Natural Resource Management in the Rhondda
Find out about our work with stakeholders in the Rhondda that’s helping us develop a vision for how we manage the area’s natural resources to deliver multiple benefits for people, the economy and environment.
Overview of the Rhondda
The Rhondda is home to an outstanding natural environment and located in the central / northern area of Rhondda Cynon Taf (RCT). It is broadly defined by two main valleys: the larger Rhondda Fawr and the smaller Rhondda Fach. It borders Neath Port Talbot and Bridgend County Borough Council, and Brecon Beacons National Park is situated a few miles to the north of the Rhondda Fawr valley. Approximately 60,000 people live in the area.
The Rhondda generally comprises steep-sided valleys with developed / urbanised valley floors. This unique landscape means it is home to a wide range of habitats including: valley-side ffridd (a characteristically diverse valley habitat in South Wales), forest plantations, native woodlands, improved grassland, scrub and flushes. The Welsh Government Woodland Estate (WGWE) managed by Natural Resources Wales accounts for approximately 40% of the area.
Our approach in the Rhondda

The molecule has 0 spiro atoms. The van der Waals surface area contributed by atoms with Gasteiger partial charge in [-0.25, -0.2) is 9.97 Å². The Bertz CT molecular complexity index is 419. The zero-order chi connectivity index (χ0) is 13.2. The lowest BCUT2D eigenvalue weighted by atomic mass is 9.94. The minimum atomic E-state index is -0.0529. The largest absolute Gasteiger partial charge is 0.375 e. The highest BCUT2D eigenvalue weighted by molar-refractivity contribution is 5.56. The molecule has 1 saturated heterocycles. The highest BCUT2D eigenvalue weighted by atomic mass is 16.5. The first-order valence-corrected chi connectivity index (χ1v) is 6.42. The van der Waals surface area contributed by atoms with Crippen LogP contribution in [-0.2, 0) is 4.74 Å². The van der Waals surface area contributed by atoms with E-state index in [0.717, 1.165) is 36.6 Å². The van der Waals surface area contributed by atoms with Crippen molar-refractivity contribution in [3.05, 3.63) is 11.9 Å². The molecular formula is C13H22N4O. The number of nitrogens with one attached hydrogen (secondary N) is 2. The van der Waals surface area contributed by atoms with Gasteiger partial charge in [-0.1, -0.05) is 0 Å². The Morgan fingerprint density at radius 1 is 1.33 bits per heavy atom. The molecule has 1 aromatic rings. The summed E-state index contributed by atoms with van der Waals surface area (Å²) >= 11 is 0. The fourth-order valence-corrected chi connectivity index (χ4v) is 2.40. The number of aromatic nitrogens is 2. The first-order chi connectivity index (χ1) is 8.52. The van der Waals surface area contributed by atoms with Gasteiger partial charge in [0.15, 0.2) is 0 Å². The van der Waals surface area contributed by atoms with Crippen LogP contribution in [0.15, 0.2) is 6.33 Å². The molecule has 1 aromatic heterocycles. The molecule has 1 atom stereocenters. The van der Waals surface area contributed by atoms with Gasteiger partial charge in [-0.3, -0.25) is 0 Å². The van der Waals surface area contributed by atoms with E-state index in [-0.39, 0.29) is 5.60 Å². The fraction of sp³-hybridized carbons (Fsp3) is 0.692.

The Welsh Government is proposing a new, integrated area based approach to managing our natural resources in Wales. It is intended that this new framework will complement planning and sustainable development laws to help deliver economic, social and environmental benefits for Wales.
In preparation for these new duties, we have been developing the approach in the Rhondda. Since early 2014, we’ve met and worked with a wide range of partners to help identify some of the key priorities and opportunities in the area. So far, the approach has met with great energy and enthusiasm from organisations and people who are keen to be involved and work with us.
Some of the key themes for the Rhondda that have emerged from our discussions with stakeholders and the community include:
- Health and wellbeing
- Nature recovery
- Access to green spaces and green infrastructure
- Community resilience and safety (eg flood risk, wildfires, climate change)
- Prosperity and equality
- Management of publically owned land